Just who exactly is this wondrous-sounding Summer Claire? This person who gets up at dawn every day without ever sleeping in, who walks and does yoga and eats healthily 100% of the time, who kicks all kinds of personal and professional goals and blazes her trail with no setbacks in sight?

I can tell you now: that Claire has never existed – not last summer, or any before – and I doubt she will when summer comes this year.

IMG_2676

Both Nate and my mum often tell me I’m too hard on myself. That I don’t give myself enough credit sometimes (Mum), that it’s sometimes OK to eat chocolate and pizza and sleep after eight (Nate). I agree, begrudgingly, to a certain extent. (After all, what kind of life would it be if you never treated yourself, never rested, never enjoyed a moment of idle time?) However, I also know there are areas in which I could definitely practise more discipline and determination – times where I could set more goals, and work harder to achieve them.

I have had a fair few things going on lately, but if I’m honest with myself, I’ve occasionally been using the season as the basis of an excuse when I’m unmotivated to do certain things. ‘Oh, it’s cold and windy outside – I couldn’t possibly go for a walk.’ ‘It’s just the season that’s getting me down and making me unproductive today.’ ‘Well, it is winter – everyone eats comfort food/stays indoors a lot/slows their progress down a bit at this time of year.’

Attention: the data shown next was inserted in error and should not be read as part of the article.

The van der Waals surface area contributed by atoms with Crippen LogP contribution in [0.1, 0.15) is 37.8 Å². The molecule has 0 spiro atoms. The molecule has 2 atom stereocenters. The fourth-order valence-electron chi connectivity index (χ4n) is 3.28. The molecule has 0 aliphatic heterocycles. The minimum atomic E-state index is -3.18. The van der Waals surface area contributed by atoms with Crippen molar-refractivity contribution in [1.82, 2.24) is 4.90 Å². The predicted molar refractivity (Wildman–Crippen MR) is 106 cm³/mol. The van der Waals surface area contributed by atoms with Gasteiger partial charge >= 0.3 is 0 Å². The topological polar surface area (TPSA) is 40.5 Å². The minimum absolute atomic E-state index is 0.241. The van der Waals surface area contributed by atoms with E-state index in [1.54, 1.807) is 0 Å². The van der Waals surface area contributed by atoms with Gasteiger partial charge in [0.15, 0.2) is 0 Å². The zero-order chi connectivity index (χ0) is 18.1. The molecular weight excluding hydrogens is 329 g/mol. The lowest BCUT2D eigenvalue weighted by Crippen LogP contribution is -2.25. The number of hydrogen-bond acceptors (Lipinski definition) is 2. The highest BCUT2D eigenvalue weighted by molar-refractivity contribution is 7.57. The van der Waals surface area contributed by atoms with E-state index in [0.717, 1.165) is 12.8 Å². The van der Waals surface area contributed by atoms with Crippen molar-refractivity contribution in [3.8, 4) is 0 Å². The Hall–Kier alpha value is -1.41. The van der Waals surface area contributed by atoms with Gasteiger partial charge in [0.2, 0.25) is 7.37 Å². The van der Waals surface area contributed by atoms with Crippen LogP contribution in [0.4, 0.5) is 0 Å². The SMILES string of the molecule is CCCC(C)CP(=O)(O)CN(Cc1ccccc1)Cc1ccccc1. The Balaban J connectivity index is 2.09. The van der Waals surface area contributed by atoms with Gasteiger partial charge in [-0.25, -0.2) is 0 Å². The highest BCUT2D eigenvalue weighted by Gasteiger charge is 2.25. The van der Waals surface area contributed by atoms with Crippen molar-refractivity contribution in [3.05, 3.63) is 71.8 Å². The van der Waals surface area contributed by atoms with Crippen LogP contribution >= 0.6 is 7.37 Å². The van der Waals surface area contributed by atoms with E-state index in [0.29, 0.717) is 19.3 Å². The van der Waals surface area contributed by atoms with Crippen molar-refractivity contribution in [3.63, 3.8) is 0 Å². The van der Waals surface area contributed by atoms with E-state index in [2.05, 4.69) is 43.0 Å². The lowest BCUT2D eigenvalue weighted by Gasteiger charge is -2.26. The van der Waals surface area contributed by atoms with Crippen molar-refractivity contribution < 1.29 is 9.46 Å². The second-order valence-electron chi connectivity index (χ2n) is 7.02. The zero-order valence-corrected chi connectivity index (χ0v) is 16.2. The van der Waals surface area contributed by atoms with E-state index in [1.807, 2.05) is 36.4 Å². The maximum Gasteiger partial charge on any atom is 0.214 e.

While these statements are sometimes true, the fact is that if I really want something – if I know the sort of person I want to be and the sort of life I want to lead – then the weather, or the way it makes me feel, should not play a part; not as hindrance nor as help. The goals and lifestyle I aspire towards are objective, concrete. They’re no harder to achieve in winter and no easier to attain in summer.

Having said that, though… I am looking forward to the months ahead.

Late last week, I went for a brisk afternoon walk, for the first time in a long while. It was nice – really nice. The sun was warm and encouraging; the sight of the sea was calming, as it always is. The air hinted at the salty scent of summer from the ocean and the fish and chip shop.

I walked close beside two magpies digging in the ground and paused to watch them (neither paid me any heed – I liked that). I came home and took off my shoes, letting my usually sock-bound feet feel the breeze and the sun-warmed concrete of my balcony. I filled up my new little watering can and gave my new little pot plants a drink. I felt peaceful and warm and content.

If the next few months have more afternoons like those, I definitely won’t be complaining.